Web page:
If you haven't read Sports Illustrated lately, well, never fear: Slate's Josh Levin has taken care of that for you. And it didn't take him very long. Those of us who remember curling up with an SI for a good hour-plus of intelligent reading probably don't even recognize the magazine anymore; instead, they're more concerned with informing us whether Jason Isringhausen believe the kids should be with Britney or K-Fed. What happened?
Levin blames the influence of ESPN: The Magazine, which is probably true, which is depressing, if you've ever tried to make it through an issue of ESPN: The Magazine. (Mostly.)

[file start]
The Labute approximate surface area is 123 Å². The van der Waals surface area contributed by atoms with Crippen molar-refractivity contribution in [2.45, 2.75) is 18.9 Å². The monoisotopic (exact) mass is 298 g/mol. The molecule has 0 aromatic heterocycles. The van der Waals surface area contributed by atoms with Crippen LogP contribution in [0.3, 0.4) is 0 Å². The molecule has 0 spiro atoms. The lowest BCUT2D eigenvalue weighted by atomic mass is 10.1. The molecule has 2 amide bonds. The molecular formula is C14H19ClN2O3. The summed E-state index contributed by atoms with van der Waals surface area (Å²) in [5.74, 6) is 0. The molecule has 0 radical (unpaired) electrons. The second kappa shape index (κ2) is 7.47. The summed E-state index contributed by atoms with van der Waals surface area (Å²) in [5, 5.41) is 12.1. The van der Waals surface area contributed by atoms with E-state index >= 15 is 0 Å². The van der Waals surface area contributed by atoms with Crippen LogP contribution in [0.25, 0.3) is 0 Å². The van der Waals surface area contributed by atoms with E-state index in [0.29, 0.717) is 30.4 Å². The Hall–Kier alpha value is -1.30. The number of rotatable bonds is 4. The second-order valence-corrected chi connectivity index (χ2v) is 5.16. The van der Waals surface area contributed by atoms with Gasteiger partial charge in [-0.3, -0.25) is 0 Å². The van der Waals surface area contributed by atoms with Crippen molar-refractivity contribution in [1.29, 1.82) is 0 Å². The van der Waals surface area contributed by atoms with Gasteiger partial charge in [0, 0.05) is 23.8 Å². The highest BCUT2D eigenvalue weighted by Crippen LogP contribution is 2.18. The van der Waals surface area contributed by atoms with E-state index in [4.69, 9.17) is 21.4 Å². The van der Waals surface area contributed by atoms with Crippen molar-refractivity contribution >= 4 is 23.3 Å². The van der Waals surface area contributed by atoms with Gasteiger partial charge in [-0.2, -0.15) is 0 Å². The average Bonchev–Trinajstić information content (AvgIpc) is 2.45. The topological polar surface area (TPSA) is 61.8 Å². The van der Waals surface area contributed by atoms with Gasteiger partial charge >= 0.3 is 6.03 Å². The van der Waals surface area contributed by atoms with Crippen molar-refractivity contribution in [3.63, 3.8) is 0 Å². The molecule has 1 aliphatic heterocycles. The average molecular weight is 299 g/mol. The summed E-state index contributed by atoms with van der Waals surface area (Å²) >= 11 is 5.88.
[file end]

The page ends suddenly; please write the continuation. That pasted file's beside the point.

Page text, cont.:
Sports Illustrated is allowing market research to masquerade as editorial judgment. Perhaps it's effective from a business standpoint—the mag has maintained its huge circulation lead over ESPN the Magazine, and a recent industry survey showed an increase of 14 percent in readers between ages 18 and 24 the last two years—but it's making the magazine an inferior product.
We can't think of a more damning critique of SI in recent years than to say that it saw ESPN: The Magazine and thought, "Jeez ... look at those guys! We have to get hip like those guys!"